Two reviews from The New York Times and The New Republic. It seems that people Sebald talks of are not that forgotten after all, wikipedia remembers them too. The entries on Matthias Grunewald, George Steller and Vitus Bering, on whose sea voyage Steller went.

7 comments:

Antonia said...

great alok, now that I am hanging out in my 'selfchosen-somehow-mandatory- due-to-homework-internetexile' and just thought I peek around see what's going on here, you post all the interesting stuff,Nabokov and Sebald and I don't have time for a decent reply. But keep that up, this is interesting stuff.
After Nature is the only Sebald I don't know. Hamburger is great actually, wonderful poetry he wrote.

Alok said...

intermittent hibernation is good for health. it keeps one energised!

the library has got Hamburger's collected poems and also a collection of essays which looked very interesting. will check them out.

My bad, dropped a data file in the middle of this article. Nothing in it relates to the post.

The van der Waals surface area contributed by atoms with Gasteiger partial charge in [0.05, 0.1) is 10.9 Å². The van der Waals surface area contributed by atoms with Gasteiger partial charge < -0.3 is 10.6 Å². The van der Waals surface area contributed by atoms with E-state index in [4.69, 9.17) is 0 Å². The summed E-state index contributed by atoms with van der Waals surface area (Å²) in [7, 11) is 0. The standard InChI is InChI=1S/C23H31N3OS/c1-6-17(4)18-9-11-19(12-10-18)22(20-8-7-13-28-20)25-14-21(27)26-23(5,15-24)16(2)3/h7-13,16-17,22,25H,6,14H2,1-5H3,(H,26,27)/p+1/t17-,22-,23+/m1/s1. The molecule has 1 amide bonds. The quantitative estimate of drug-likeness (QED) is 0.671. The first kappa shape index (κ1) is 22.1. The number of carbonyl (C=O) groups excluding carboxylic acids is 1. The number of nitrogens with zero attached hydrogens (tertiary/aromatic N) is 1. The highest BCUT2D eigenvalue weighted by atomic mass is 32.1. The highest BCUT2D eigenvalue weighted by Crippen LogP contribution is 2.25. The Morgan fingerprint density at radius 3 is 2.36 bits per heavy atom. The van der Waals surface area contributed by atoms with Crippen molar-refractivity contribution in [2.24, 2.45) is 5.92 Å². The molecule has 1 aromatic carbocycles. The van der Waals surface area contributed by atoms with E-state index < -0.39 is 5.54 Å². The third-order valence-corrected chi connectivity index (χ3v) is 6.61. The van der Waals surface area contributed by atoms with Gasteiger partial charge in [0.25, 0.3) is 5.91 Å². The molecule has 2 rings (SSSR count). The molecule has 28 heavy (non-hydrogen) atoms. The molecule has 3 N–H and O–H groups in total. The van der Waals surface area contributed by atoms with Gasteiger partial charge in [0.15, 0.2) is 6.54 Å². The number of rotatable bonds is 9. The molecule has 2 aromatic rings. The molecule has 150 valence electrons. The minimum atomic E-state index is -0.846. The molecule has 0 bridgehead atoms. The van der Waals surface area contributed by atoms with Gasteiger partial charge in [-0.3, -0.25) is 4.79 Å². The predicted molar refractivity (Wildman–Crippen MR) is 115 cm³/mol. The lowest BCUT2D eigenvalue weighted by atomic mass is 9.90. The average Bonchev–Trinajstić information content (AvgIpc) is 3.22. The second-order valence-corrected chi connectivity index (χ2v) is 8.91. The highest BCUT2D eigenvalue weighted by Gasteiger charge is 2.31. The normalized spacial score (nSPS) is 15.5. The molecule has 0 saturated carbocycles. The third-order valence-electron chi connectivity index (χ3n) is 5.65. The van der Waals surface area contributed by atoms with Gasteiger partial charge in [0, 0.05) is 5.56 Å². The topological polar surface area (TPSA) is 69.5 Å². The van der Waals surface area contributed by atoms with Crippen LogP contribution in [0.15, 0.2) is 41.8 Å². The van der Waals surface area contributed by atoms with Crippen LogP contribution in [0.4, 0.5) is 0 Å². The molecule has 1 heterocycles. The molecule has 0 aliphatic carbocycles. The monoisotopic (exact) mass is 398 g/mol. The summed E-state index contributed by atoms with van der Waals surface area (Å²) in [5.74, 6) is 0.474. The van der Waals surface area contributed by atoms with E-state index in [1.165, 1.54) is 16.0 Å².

Antonia said...

the hamburger essays are cool, I almost like them more than his poetry.
alok,is that so, that intermittent hibernation keeps one organized? I did not notice that ..yet :)Maybe I should practise more...

Alok said...

I have gone in hibernation too. No posts for three days!

Antonia said...

ok alok, I dig you out of the snow in three days in case an avalanche has closed your hibernation-cave.

Alok said...

thanks, I am out now and the new post is up too :)

I was stuck up with some office work. It is too boring...

Lots in Costa Rica said...

I recently came across your blog and have been reading along. I think I will leave my first comment. I don’t know what to say except that I have enjoyed reading. Nice blog. I will keep visiting this blog very often.